"I was disappointed to learn that your production does not appear to include a single South Asian theatre artist in the cast or production team," Jadhwani wrote to Bellie. "I understand that your production aims to depict Bollywood's ‘bursting colors and rich style,' but I am confused as to why you chose to do so without including any South Asians as part of your artistic conversation. To be honest, I find this decision artistically irresponsible." In speaking with Jadhwani about the conversation, she noted the production where her and I met: The Piano Tuner at Lifeline Theatre . The show was set in Burma and every actor who played a major role as a Burmese was an API. Going further into the topic of artistic responsibility, Jadhwani noted that Lifeline sought her out specifically as dramaturg for her Asian American perspective. Lifeline went even further with their commitment to cultural authenticity and involved the Burmese Consulate in helping them shape the show. This commitment to artistic and cultural integrity is one of the reasons why it is so suprising that they are the second recent example in Chicago theatre within this topic.

Bridge of Birds: A Tale of China That Never Was is slated for Spring 2013 at Lifeline Theatre. Again, a story about China. Many Chicago API actors were called in for this show, including myself. As I was booked with my own project in the same time slot, I declined, but offered up names of many more API's who weren't on the casting director's original list. More auditions were held and finally, a diverse cast made up of API's, bi-racial, and Caucasian actors.

Now I pause for a moment to note that I don't oppose diverse casting. Quite the contrary, I embrace it. It's a huge part of what I believe in as an artist. I owe pretty much my whole theatrical career to directors and casting directors who call me in and cast me against type because they themselves embrace diversity. And I'm very thankful for that. But again, this show is set in ancient China. Not the international hubs of modern day Beijing or Shanghai; ancient China. In its adaptation of the book by Barry Hughart, Lifeline built a storytelling framework that would justify the diversity in its casting.

This did not sit well with one of the API actors in the show and she made her concerns known to the production team. Rather than dismiss her concerns, the empathetic folks at Lifeline addressed them head on. They solicited her feedback on how to make the production more culturally aware. They acknowledged these problems and as a company, they are figuring out a solution that best meets their needs, the needs of the piece, and the needs of the community. It's rather inspiring, actually, another reason why I love doing theatre in Chicago. Because a midst all of these town hall forums and panel discussions happening in other cities (which, don't get me wrong, are quite valuable, and one in Chicago is in the works) real palpable action is taking place.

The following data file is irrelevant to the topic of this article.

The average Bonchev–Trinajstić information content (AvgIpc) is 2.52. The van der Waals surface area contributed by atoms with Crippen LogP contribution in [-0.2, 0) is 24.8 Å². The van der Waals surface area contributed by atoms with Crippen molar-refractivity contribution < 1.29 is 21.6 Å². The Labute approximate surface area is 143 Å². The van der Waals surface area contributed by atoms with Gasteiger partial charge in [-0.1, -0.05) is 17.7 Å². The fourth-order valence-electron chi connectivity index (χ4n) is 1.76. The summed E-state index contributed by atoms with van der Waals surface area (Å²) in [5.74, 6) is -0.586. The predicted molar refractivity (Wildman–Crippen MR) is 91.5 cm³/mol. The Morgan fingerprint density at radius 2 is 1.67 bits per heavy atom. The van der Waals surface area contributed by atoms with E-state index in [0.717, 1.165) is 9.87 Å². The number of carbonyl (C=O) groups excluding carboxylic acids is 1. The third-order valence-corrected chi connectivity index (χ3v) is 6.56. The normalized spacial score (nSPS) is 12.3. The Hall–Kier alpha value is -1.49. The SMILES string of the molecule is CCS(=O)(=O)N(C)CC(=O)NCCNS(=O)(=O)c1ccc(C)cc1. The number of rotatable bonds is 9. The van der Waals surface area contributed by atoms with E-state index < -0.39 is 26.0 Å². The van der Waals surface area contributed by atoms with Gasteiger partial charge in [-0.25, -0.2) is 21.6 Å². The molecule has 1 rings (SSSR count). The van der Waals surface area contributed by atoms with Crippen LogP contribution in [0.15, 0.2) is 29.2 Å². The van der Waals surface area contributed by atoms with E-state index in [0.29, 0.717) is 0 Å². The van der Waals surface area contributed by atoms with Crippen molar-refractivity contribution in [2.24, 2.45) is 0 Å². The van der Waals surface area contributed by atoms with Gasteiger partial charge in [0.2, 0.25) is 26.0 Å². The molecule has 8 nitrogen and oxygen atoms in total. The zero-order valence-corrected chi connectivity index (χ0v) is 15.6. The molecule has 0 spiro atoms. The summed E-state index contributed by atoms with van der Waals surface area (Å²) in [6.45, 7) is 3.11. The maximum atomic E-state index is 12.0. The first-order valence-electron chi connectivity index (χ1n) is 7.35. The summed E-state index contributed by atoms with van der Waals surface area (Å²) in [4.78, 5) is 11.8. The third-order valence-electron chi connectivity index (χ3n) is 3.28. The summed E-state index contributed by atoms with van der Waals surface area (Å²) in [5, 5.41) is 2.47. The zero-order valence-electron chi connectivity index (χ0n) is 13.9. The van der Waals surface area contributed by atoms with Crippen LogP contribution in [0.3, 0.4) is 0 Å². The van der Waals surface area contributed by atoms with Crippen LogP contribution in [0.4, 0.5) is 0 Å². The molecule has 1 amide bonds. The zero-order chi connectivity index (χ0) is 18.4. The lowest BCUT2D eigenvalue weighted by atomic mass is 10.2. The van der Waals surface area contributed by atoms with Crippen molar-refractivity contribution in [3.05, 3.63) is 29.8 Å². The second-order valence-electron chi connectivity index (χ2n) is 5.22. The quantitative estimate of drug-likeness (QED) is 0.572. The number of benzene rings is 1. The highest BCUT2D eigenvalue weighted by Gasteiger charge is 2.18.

There are some who'd argue that color blind casting works both ways, that if API actors hope to get cast as traditionally white roles, we should expect the pendulum to swing the other way. But really, should we? When we have so few stories of our own to tell on the stage, should we expect to lose it to an actor of a different race, especially if it's set in a specific Asian country? Some will say make your own work. We are. We're blessed to have playwrights David Henry Hwang, Qui Nguyen, (Chicago's new hometown guy) Chay Yew, Lauren Yee, Julia Cho, and many more in our ranks. But even then, a story that was ours centuries ago gets taken by The RSC who make a piece about Ancient China about as Chinese as the ground floor of Harrods. Some will argue that "an actor of a different race was better." But if it's an Asian story... aren't you doing the piece itself a disservice by casting someone who doesn't actually represent that without the use of yellow face? Why are we still having discussions like this?

Because every director mentioned (save Jadhwani) in this post saw "lots and lots" of Asians, yet somehow, with all these binders full of Asians, we are not always seeing ourselves represented onstage. Because in the same month that Bruce Norris withdrew a German production of Clybourne Park because a white actor was to have appeared in black face, a respected British critic said in his review of The Orphan of Zhao that the lack of Asian representation "should not diminish the power" of the piece. Because an all-Caucasian cast of A Raisin in the Sun would never see the light of day, but pieces like the ones mentioned above have been happening for decades. Because it's time API actors stopped living up to our submissive stereotype and stand up for ourselves.

You can't borrow our culture and not invite us to the party. You can't say you practice colorblind casting if you are blind to color. You can't tell our story without us and call yourself an artist, for an artist seeks truth in their work. You can't mold our truth to fit your agenda. I can only echo my friend Eliza Shin's sentiments from my article about The Nightingale controversy: "At the very least, this has brought our voices forward."

UPDATE - November 16, 2012 - Bridge of Birds at Lifeline has been postponed for a future season while the creative team revamps the piece and is able to cast it more fully with API actors. The season will now close with The Three Musketeers

For further reading on the ongoing challenges in casting for API's, please read this amazing post from Chicago actress Eliza Shin .